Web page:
A majority of parents are concerned about the experiences their teen might encounter online. Parents take various actions to monitor and police their teen’s online behavior.
Mobile phone users see a mix of benefits and pitfalls related to their devices, and Facebook and WhatsApp are among the most widely used digital platforms.
Access to mobile phones and social media is common across emerging economies. People around the world see certain benefits from these technologies, yet there are also concerns about their impact on children.
Teens credit social media for helping to build stronger friendships and exposing them to a more diverse world, but they express concern that these sites lead to drama and social pressure.
Some 44% of liberal Democrats say they have used social media in the past year to encourage others to take action on an issue that was important to them. A similar share (43%) have taken part in a group that shares their interest in a cause.
Some 15% of U.S. households with school-age children do not have a high-speed internet connection at home. Some teens are more likely to face digital hurdles when trying to complete their homework.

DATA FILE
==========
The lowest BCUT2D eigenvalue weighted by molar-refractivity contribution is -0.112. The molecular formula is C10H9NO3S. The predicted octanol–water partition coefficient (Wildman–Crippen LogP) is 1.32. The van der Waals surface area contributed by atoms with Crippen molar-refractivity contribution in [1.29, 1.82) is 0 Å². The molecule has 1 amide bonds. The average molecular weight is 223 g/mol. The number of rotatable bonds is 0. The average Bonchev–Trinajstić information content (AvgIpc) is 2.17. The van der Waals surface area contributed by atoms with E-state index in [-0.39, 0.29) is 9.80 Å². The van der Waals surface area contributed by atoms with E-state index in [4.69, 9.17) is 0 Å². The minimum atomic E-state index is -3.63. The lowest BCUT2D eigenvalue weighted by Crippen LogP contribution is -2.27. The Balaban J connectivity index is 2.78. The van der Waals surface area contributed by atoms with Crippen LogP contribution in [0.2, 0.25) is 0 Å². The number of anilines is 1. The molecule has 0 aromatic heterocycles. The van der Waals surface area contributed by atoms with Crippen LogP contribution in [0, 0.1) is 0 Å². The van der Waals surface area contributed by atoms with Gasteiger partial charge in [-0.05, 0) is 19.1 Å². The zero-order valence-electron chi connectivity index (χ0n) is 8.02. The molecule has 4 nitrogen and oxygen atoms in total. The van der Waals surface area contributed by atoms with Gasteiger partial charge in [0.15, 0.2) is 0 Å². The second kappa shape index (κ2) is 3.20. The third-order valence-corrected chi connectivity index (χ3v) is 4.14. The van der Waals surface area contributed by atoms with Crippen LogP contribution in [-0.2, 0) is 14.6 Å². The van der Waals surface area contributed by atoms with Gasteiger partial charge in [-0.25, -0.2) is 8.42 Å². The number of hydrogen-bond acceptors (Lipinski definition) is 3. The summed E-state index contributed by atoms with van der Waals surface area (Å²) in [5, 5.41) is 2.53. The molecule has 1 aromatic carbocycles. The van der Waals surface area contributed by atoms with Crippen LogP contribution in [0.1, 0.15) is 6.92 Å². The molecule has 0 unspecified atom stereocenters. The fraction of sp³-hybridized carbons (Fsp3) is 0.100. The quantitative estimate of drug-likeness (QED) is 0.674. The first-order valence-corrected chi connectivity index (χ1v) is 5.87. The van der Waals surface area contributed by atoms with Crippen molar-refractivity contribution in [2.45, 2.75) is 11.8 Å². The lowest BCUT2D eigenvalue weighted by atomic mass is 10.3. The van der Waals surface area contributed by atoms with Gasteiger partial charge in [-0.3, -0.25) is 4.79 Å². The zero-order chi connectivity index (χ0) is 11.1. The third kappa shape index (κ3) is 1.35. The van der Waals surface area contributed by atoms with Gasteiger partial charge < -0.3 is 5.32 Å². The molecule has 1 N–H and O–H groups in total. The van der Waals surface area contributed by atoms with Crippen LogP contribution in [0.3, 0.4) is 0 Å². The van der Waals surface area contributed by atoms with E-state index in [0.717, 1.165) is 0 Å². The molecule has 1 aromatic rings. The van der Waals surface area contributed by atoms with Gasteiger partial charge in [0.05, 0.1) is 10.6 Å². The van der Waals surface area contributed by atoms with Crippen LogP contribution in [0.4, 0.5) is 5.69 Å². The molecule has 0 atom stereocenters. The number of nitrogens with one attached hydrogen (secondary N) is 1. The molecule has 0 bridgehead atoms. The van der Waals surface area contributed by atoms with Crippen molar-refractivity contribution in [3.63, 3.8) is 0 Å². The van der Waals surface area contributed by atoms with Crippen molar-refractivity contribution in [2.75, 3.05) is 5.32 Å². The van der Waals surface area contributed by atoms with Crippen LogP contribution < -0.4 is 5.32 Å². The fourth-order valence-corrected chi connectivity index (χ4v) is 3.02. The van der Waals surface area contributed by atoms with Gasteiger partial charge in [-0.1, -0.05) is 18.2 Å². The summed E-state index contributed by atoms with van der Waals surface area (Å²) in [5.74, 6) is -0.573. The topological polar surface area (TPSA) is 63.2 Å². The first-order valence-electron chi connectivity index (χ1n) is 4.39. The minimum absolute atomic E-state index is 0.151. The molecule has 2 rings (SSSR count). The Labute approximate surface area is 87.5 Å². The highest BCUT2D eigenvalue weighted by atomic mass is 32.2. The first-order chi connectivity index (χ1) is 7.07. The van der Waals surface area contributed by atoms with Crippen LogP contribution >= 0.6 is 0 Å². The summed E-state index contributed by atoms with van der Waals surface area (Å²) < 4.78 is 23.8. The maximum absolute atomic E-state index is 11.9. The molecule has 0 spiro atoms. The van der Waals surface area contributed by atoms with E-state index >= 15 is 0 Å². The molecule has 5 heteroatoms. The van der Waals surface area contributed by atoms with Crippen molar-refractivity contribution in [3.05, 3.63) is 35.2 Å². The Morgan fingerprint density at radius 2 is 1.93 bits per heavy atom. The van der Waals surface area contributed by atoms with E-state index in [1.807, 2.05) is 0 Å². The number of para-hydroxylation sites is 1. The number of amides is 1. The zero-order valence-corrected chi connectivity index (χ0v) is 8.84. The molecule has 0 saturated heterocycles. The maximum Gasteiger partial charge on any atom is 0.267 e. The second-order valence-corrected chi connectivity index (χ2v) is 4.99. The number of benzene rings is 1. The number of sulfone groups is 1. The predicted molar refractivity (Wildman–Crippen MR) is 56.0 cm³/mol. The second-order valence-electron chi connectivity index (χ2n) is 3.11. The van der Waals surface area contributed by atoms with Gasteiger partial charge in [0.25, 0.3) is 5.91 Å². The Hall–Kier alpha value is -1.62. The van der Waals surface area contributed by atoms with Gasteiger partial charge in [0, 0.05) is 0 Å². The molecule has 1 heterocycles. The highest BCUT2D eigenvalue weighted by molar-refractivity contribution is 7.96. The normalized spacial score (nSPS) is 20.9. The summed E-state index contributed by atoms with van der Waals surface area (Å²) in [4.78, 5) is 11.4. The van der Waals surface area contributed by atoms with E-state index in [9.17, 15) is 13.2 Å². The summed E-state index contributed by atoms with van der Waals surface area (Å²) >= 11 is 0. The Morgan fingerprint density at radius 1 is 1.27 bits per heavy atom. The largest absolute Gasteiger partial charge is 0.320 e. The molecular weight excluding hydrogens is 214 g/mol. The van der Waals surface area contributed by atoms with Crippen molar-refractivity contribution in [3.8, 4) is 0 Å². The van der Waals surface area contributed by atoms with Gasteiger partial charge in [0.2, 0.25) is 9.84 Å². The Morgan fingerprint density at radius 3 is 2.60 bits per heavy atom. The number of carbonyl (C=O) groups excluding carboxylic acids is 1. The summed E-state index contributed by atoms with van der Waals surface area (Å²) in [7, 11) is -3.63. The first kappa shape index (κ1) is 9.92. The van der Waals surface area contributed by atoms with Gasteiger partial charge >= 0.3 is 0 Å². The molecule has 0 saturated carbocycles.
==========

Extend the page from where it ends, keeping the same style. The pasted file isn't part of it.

Amid ongoing discussions about sexual harassment in the workplace and beyond, read five findings about how these issues have been discussed on Twitter and other social media outlets in the past year.
About six-in-ten U.S. teens have been bullied or harassed online, and a similar share says it’s a major problem for people their age. Teens mostly think teachers, social media companies and politicians are failing at addressing the issue.
Fast, reliable internet service has become broadly essential. But 24% of rural U.S. adults say access to high-speed internet is a major problem in their community.
As the #BlackLivesMatter hashtag turns 5 years old, a look at its evolution on Twitter and how Americans view social media's impact on political and civic engagement